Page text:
Describe the Life of Marie Curie
In order to describe the life of Marie Curie effectively it is necessary to take into account multiple factors.
Maria Sałomean Skłodowska was born in Warsaw, Poland on November 7th, 1867. She was the youngest of
the five children of Bronislawa and Władysław Skłodowski. Her parents were both from families of the
minor Polish nobility, who had been stripped of their lands and political powers after the defeat of Poland by
Tsarist Russia. During Maria’s birth, the city of Warsaw was under the bitter occupation of Communist
Russia (USSR) and the Nazi occupation.
Both of Marie Curie's folks were teachers, and she was the most youngest of five kids, following kin, Józef,
Zosia, Hela and Bronya. As a young child Curie took after her dad, Wladyslaw, a math and material science
teacher. She had a brilliant, inquisitive and independent personality. Be that as it may, catastrophe struck
early as when she was just 10, Curie lost her mom, Bronislawa, to the disease, tuberculosis. One of Marie's
educators organised an exploration for her to consider the attractive properties in a compound piece of steel.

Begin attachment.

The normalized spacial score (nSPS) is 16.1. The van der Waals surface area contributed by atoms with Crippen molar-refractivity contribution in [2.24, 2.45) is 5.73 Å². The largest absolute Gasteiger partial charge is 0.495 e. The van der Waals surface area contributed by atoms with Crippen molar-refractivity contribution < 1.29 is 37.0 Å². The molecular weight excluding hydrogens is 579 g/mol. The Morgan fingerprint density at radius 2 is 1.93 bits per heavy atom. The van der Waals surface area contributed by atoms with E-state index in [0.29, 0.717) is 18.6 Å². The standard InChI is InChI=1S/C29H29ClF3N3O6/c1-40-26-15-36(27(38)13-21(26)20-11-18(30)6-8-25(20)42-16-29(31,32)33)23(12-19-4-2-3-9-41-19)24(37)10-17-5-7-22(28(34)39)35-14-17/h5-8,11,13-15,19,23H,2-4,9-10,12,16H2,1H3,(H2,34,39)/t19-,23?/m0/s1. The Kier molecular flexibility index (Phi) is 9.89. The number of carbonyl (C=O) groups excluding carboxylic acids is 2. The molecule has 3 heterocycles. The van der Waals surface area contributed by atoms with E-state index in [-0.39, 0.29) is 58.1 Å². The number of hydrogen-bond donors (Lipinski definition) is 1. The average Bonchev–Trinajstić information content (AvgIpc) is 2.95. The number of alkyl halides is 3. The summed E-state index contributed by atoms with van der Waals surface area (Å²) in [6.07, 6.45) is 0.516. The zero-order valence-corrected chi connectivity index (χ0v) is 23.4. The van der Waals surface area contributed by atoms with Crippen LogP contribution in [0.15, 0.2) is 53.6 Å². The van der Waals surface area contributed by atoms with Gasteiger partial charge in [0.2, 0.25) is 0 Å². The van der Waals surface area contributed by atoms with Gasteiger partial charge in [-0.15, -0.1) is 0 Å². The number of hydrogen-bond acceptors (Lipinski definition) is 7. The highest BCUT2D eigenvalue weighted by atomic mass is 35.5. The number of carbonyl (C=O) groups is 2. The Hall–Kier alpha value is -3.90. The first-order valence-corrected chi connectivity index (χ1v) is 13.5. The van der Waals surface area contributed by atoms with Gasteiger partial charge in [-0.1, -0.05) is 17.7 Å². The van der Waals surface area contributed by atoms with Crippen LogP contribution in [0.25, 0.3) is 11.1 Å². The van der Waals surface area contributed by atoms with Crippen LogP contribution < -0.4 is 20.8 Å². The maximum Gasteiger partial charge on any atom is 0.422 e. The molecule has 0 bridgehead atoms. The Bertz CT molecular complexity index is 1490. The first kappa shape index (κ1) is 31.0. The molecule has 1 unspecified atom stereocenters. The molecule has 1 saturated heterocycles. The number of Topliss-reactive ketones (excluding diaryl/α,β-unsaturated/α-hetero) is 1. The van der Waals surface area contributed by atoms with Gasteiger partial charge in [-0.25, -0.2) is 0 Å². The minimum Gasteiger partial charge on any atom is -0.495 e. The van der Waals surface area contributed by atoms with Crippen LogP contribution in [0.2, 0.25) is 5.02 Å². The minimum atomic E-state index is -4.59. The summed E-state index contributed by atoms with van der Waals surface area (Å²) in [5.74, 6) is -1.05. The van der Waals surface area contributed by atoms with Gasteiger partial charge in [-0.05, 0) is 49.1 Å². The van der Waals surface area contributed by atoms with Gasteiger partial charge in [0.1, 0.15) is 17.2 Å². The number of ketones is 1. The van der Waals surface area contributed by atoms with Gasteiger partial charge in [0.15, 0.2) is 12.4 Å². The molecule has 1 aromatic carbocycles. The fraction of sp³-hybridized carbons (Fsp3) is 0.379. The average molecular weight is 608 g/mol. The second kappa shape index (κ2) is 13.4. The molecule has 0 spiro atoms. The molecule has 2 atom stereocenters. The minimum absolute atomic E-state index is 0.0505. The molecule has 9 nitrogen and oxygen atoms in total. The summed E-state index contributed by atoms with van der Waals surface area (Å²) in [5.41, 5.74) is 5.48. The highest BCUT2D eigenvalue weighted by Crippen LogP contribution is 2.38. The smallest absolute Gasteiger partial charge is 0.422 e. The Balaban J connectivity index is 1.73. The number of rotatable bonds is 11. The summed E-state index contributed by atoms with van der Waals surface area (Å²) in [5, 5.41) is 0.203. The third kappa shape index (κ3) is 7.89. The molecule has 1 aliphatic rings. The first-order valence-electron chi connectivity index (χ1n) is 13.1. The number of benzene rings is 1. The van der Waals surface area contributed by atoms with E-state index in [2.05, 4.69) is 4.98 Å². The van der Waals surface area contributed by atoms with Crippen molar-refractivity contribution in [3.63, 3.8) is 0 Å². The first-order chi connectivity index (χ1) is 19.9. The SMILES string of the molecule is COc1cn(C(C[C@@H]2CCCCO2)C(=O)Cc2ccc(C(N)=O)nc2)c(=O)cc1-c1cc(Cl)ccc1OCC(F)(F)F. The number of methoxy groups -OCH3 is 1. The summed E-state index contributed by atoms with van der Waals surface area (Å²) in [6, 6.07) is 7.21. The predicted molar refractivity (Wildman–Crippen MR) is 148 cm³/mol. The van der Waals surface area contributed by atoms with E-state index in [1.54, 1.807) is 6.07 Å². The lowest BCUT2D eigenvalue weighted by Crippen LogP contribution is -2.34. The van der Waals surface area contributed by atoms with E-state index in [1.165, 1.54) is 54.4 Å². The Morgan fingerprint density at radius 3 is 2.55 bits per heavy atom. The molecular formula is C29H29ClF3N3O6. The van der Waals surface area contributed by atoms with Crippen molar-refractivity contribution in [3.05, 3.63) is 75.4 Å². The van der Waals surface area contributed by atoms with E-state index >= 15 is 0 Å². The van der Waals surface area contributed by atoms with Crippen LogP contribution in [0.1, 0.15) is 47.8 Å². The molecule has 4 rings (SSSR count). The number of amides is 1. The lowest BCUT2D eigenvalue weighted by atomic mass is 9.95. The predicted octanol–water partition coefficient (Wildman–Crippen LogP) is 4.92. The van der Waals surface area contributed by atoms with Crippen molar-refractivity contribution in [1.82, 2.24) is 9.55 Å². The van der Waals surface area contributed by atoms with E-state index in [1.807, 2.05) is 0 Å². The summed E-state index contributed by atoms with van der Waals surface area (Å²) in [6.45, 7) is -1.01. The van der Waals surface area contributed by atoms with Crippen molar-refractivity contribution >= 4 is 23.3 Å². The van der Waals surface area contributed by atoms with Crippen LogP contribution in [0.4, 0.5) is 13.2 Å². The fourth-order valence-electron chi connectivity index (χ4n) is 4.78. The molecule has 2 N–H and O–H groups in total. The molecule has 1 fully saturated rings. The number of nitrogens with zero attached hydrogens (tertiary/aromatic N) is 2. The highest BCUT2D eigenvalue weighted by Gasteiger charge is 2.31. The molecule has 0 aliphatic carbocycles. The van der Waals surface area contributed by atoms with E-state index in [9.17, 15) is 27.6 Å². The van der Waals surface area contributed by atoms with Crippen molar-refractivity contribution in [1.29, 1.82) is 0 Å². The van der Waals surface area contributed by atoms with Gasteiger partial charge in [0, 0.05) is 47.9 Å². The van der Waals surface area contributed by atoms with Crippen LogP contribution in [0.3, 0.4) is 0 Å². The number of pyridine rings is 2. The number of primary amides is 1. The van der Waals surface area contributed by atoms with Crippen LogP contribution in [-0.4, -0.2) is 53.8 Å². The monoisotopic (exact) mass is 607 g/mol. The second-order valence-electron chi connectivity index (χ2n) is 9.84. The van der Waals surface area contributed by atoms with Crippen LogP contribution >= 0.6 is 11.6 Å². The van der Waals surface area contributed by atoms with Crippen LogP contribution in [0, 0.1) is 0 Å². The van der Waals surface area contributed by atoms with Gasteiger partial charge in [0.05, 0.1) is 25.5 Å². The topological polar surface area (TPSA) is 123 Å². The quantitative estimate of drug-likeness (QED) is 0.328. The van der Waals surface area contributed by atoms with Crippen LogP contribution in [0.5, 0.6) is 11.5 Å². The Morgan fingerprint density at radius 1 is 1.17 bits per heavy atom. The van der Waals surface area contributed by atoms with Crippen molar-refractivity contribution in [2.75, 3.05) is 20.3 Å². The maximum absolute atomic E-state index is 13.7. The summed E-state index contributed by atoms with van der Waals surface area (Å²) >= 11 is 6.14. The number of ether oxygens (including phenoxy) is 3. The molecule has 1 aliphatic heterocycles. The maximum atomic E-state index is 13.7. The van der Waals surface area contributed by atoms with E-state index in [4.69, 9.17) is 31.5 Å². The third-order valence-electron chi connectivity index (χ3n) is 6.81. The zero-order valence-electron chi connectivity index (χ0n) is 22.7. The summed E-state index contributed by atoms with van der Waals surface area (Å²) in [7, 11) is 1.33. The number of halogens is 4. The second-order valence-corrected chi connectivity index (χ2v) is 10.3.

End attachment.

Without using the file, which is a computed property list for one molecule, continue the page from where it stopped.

In an orchestrating lab space, she was acquainted with a young fellow named Pierre Curie. Pierre was a
splendid specialist himself and had imagined a few instruments for estimating attractive fields and power. He
masterminded a minor space for her at the Civil School of Modern Material Science where he worked. Marie
wedded French physicist Pierre Curie on July 26, 1895.
Marie Curie found radioactivity, and, together with her significant other Pierre, the radioactive components
polonium and radium. Enthralled with the works by Henri Becquerel, a French physicist who found that
uranium pushes off beams weaker than the X-beams, Marie Curie pushed his work a couple of strides
further. Curie directed her own trials on uranium beams and found that they stayed consistent, regardless of
the condition or type of the uranium. The beams, she believed, originated from the component's nuclear
structure. This progressive thought made the field of nuclear material science. Curie herself authored
"radioactivity" to depict the marvels. Following Marie's revelation of radioactivity, she proceeded with her
exploration with Pierre. Working with the mineral pitchblende, the match found another radioactive
component in 1898. They named the component polonium, after Marie's local nation of Poland. In any case,
after Marie found radioactivity, Pierre set aside his own work to assist her with her examination.
In 1903, Curie got the Nobel Prize in physics, alongside her significant other and Henri Becquerel, for their
work on radioactivity. With their win, the Curies built up a universal notoriety for their logical endeavours,
and they utilised their prize cash to proceed with their examination. Curie won her second Nobel Prize, In
1911, this time for Chemistry, for her revelation of radium and polonium. While she got the prize alone, she